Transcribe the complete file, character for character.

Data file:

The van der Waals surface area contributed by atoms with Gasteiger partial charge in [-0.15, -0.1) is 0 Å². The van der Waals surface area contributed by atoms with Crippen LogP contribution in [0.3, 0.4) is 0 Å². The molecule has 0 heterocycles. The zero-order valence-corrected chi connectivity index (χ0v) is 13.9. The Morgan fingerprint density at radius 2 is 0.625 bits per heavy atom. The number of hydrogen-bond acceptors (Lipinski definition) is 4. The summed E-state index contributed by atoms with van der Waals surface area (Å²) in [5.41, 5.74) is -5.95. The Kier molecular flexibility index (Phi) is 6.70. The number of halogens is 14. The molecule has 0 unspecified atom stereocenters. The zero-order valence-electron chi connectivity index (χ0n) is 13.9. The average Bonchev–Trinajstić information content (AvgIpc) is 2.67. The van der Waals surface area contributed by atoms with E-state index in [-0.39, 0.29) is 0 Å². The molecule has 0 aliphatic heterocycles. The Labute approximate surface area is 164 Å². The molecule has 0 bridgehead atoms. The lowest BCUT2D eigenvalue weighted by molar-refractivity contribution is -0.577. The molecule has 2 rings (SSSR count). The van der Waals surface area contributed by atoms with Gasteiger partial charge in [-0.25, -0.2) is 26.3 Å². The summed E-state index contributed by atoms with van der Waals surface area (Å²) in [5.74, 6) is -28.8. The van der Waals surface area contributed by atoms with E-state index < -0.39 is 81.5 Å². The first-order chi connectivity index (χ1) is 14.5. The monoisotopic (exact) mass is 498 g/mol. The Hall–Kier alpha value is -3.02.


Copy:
The van der Waals surface area contributed by atoms with Gasteiger partial charge in [-0.15, -0.1) is 0 Å². The van der Waals surface area contributed by atoms with Crippen LogP contribution in [0.3, 0.4) is 0 Å². The molecule has 0 heterocycles. The zero-order valence-corrected chi connectivity index (χ0v) is 13.9. The Morgan fingerprint density at radius 2 is 0.625 bits per heavy atom. The number of hydrogen-bond acceptors (Lipinski definition) is 4. The summed E-state index contributed by atoms with van der Waals surface area (Å²) in [5.41, 5.74) is -5.95. The Kier molecular flexibility index (Phi) is 6.70. The number of halogens is 14. The molecule has 0 unspecified atom stereocenters. The zero-order valence-electron chi connectivity index (χ0n) is 13.9. The average Bonchev–Trinajstić information content (AvgIpc) is 2.67. The van der Waals surface area contributed by atoms with E-state index in [-0.39, 0.29) is 0 Å². The molecule has 0 aliphatic heterocycles. The Labute approximate surface area is 164 Å². The molecule has 0 bridgehead atoms. The lowest BCUT2D eigenvalue weighted by molar-refractivity contribution is -0.577. The molecule has 2 rings (SSSR count). The van der Waals surface area contributed by atoms with Gasteiger partial charge in [-0.25, -0.2) is 26.3 Å². The summed E-state index contributed by atoms with van der Waals surface area (Å²) in [5.74, 6) is -28.8. The van der Waals surface area contributed by atoms with E-state index < -0.39 is 81.5 Å². The first-order chi connectivity index (χ1) is 14.5. The monoisotopic (exact) mass is 498 g/mol. The Hall–Kier alpha value is -3.02.